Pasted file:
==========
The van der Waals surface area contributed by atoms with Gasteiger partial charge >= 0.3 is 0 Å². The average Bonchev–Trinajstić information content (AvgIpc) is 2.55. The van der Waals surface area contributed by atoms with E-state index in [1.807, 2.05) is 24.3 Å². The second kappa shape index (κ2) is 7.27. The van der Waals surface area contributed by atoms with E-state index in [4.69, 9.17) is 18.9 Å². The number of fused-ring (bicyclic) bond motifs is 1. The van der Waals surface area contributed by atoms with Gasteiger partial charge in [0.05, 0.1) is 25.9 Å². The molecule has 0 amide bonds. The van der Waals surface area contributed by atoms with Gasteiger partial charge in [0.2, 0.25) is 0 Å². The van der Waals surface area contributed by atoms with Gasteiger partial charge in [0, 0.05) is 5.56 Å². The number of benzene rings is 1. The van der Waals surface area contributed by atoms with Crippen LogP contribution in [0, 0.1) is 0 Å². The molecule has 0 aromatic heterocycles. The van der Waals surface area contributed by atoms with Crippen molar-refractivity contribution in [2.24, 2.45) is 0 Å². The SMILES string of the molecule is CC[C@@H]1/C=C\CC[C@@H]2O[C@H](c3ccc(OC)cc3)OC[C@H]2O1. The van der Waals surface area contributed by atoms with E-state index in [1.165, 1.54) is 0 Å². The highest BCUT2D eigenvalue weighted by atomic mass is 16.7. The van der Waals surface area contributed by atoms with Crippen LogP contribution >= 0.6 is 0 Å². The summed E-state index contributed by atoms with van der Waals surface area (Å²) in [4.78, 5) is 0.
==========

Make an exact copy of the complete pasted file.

The van der Waals surface area contributed by atoms with Gasteiger partial charge >= 0.3 is 0 Å². The average Bonchev–Trinajstić information content (AvgIpc) is 2.55. The van der Waals surface area contributed by atoms with E-state index in [1.807, 2.05) is 24.3 Å². The second kappa shape index (κ2) is 7.27. The van der Waals surface area contributed by atoms with E-state index in [4.69, 9.17) is 18.9 Å². The number of fused-ring (bicyclic) bond motifs is 1. The van der Waals surface area contributed by atoms with Gasteiger partial charge in [0.05, 0.1) is 25.9 Å². The molecule has 0 amide bonds. The van der Waals surface area contributed by atoms with Gasteiger partial charge in [0.2, 0.25) is 0 Å². The van der Waals surface area contributed by atoms with Gasteiger partial charge in [0, 0.05) is 5.56 Å². The number of benzene rings is 1. The van der Waals surface area contributed by atoms with Crippen LogP contribution in [0, 0.1) is 0 Å². The molecule has 0 aromatic heterocycles. The van der Waals surface area contributed by atoms with Crippen molar-refractivity contribution in [2.24, 2.45) is 0 Å². The SMILES string of the molecule is CC[C@@H]1/C=C\CC[C@@H]2O[C@H](c3ccc(OC)cc3)OC[C@H]2O1. The van der Waals surface area contributed by atoms with E-state index in [1.165, 1.54) is 0 Å². The highest BCUT2D eigenvalue weighted by atomic mass is 16.7. The van der Waals surface area contributed by atoms with Crippen LogP contribution >= 0.6 is 0 Å². The summed E-state index contributed by atoms with van der Waals surface area (Å²) in [4.78, 5) is 0.